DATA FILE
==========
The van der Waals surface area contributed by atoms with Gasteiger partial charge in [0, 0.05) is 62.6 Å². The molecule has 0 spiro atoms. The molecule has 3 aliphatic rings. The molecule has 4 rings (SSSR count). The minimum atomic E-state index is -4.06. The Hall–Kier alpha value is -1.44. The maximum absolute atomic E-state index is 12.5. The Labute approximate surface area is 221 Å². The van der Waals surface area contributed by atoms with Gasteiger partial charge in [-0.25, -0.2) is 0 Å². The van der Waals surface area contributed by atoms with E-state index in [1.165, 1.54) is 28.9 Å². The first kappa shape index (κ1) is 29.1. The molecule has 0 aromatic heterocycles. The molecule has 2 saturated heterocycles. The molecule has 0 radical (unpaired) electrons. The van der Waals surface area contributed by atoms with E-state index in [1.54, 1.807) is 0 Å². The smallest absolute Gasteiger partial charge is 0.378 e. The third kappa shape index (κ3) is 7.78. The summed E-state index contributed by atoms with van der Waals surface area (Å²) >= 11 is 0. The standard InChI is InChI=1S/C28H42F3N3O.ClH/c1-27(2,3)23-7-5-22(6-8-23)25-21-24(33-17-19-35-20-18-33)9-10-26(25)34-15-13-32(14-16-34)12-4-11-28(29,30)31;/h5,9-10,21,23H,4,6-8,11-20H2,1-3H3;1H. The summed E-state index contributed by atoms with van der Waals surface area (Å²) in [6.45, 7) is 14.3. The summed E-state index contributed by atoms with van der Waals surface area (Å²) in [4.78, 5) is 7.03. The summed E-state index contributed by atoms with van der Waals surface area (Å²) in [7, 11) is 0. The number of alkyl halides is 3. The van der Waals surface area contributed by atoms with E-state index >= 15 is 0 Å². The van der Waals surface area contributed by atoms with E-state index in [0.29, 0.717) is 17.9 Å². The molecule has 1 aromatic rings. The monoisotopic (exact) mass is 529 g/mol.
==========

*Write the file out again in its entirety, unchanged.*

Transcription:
The van der Waals surface area contributed by atoms with Gasteiger partial charge in [0, 0.05) is 62.6 Å². The molecule has 0 spiro atoms. The molecule has 3 aliphatic rings. The molecule has 4 rings (SSSR count). The minimum atomic E-state index is -4.06. The Hall–Kier alpha value is -1.44. The maximum absolute atomic E-state index is 12.5. The Labute approximate surface area is 221 Å². The van der Waals surface area contributed by atoms with Gasteiger partial charge in [-0.25, -0.2) is 0 Å². The van der Waals surface area contributed by atoms with E-state index in [1.165, 1.54) is 28.9 Å². The first kappa shape index (κ1) is 29.1. The molecule has 0 aromatic heterocycles. The molecule has 2 saturated heterocycles. The molecule has 0 radical (unpaired) electrons. The van der Waals surface area contributed by atoms with E-state index in [1.54, 1.807) is 0 Å². The smallest absolute Gasteiger partial charge is 0.378 e. The third kappa shape index (κ3) is 7.78. The summed E-state index contributed by atoms with van der Waals surface area (Å²) >= 11 is 0. The standard InChI is InChI=1S/C28H42F3N3O.ClH/c1-27(2,3)23-7-5-22(6-8-23)25-21-24(33-17-19-35-20-18-33)9-10-26(25)34-15-13-32(14-16-34)12-4-11-28(29,30)31;/h5,9-10,21,23H,4,6-8,11-20H2,1-3H3;1H. The summed E-state index contributed by atoms with van der Waals surface area (Å²) in [6.45, 7) is 14.3. The summed E-state index contributed by atoms with van der Waals surface area (Å²) in [4.78, 5) is 7.03. The summed E-state index contributed by atoms with van der Waals surface area (Å²) in [7, 11) is 0. The number of alkyl halides is 3. The van der Waals surface area contributed by atoms with E-state index >= 15 is 0 Å². The van der Waals surface area contributed by atoms with E-state index in [0.29, 0.717) is 17.9 Å². The molecule has 1 aromatic rings. The monoisotopic (exact) mass is 529 g/mol.